One thing that makes Japanese Christmas pleasant—there is less pressure to give actual store-bought gifts. This has allowed me to look at the event as more of an experience, where the focus is on enjoying the company of those closest to me. The beautiful illumination on display in Tokyo has also found a growing place in my heart, and it seems to me that each year the lights become more impressive, especially with the rise of complex LED-based displays in major city centers. Restaurateurs and connectionists go out of their way to make striking seasonal delights. These things have helped make me happier with the holidays during my time in Japan.

Looking for the “real” Christmas…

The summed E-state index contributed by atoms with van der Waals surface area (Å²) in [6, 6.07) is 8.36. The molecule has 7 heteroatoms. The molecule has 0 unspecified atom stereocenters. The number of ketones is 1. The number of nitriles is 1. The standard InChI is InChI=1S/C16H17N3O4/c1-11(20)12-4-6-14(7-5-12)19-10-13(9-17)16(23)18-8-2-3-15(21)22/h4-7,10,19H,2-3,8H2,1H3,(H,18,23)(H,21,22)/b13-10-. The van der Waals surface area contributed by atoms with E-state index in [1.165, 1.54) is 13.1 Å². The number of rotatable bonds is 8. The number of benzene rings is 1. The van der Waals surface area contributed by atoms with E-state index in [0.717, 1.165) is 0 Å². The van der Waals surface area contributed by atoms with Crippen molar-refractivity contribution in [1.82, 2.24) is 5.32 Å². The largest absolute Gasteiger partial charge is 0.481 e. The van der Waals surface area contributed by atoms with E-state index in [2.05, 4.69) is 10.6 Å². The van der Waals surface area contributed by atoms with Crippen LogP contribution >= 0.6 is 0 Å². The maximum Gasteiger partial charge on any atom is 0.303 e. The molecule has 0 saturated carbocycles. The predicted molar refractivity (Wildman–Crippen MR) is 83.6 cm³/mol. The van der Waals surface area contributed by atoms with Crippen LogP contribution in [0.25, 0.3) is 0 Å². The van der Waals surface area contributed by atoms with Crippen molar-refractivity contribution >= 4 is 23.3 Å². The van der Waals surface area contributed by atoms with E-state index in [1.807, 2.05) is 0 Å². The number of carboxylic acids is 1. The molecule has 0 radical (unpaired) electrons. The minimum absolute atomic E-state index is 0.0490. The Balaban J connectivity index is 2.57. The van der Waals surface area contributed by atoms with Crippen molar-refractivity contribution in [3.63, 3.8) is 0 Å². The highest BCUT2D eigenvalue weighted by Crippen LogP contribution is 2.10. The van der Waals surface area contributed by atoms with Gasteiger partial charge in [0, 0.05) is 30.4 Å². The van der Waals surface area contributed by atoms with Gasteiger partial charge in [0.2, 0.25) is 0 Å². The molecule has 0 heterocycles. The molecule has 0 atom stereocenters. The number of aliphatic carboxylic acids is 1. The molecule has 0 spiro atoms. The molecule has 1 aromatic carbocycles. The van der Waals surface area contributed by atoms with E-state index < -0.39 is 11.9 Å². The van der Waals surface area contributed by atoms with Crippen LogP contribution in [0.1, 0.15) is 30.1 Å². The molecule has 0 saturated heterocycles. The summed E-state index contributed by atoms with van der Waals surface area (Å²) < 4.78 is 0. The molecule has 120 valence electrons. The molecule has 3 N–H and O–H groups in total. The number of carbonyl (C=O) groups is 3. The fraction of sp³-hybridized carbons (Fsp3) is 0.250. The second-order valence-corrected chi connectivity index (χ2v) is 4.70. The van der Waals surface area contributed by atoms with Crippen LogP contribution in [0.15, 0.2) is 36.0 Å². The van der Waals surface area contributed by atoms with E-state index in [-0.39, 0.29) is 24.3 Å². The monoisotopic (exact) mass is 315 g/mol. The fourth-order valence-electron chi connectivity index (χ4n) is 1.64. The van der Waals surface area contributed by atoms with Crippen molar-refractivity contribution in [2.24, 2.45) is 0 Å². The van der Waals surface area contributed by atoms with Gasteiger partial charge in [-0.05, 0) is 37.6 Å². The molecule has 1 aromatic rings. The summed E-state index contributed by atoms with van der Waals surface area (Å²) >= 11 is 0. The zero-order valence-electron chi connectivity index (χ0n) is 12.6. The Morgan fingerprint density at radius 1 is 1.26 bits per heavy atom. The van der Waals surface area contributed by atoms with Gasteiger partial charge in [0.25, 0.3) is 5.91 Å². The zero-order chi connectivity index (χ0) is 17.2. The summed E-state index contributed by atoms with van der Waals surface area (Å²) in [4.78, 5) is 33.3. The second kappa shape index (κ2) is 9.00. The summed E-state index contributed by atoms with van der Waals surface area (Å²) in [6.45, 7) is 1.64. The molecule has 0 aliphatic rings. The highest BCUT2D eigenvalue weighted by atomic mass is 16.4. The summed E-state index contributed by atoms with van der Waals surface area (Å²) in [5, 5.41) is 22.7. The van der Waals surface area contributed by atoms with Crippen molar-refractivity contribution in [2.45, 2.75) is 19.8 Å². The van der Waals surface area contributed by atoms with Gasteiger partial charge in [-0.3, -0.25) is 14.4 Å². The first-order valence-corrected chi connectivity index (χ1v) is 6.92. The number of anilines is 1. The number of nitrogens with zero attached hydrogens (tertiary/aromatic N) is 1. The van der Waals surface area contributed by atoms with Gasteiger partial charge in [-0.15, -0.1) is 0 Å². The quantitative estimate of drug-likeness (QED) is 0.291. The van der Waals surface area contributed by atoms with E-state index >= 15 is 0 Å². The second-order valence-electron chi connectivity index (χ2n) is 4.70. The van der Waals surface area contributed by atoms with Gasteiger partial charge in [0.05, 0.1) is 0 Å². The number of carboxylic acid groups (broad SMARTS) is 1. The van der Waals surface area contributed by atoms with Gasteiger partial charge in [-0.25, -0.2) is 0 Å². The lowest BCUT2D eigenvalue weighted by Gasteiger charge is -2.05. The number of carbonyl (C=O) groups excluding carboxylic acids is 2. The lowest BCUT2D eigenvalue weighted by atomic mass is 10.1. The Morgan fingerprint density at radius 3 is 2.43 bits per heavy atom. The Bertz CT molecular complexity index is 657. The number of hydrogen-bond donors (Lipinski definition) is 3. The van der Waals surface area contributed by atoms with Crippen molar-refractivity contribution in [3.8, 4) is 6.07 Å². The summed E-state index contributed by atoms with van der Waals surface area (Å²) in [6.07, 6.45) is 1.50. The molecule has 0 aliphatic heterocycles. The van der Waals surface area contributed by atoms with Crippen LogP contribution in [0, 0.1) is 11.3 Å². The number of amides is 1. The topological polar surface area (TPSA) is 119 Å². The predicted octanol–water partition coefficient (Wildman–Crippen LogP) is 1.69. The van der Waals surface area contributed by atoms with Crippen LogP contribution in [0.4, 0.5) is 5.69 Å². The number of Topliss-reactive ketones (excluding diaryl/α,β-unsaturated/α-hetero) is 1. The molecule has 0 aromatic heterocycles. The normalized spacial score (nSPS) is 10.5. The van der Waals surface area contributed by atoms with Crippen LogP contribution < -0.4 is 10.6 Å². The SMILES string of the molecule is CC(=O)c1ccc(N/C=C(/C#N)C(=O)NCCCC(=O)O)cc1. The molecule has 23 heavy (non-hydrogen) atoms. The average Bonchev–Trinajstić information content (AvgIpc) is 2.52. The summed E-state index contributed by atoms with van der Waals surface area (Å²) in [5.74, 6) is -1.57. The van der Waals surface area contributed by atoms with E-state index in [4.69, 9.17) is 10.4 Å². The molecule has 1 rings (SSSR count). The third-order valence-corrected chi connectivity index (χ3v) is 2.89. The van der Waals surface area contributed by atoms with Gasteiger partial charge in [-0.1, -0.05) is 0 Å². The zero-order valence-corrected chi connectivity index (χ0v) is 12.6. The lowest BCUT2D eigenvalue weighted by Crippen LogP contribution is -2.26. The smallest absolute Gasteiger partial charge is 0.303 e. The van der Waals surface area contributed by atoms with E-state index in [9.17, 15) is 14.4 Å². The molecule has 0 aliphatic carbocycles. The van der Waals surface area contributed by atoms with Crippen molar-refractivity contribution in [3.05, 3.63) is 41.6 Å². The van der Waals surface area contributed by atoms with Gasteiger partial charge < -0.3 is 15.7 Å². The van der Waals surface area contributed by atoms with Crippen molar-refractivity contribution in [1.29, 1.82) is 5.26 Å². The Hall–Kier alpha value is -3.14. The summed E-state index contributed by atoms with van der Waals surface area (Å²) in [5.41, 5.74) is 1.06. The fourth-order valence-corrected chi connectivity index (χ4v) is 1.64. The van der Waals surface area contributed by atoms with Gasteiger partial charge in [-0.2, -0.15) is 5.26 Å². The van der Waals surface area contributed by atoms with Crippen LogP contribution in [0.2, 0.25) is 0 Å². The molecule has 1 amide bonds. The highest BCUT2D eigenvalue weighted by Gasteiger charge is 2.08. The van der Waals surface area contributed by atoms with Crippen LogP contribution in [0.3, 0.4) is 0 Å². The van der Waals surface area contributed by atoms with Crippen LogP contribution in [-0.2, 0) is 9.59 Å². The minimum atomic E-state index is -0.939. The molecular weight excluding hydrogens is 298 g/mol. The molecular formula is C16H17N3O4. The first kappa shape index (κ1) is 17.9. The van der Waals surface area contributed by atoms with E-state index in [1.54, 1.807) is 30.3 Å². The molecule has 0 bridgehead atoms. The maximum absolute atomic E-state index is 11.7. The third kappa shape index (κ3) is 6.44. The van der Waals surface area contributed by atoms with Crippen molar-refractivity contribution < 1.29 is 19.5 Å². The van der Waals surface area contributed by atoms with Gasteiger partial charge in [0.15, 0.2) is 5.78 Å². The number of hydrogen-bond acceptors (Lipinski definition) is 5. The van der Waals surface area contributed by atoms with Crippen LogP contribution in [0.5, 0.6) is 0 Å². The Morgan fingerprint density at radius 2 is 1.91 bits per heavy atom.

“Isn’t it insincere to celebrate a holiday without a deeper understanding of the reason for it?” is a lament one sometimes hears from foreigners in Japan. Perhaps, but it must be remembered that millions of essentially non-religious people in the West celebrate Christmas without a much deeper understanding themselves. Commercialism plays an oft-decried role both in Japan and the West. True, even absent strong faith, there is a sense of Christmas as a cultural tradition with deeper roots in the West, and the lack of a family-centered idea of Christmas may seem shallow to some foreigners—but it should not be forgotten that the New Years holidays in Japan take on much the same family role, and that Christmas has a totally different meaning here. When one learns to appreciate and relax with that, Christmas in Japan is no longer so alien, and it can be loved in its own right, completely apart from any ideas about “Japanese-ness” or “Foreign-ness.” In the end, I can say that letting Christmas out of narrow boxes and appreciating it for what it is has taught me more about the holiday than I might have been likely to learn spending my whole life in America.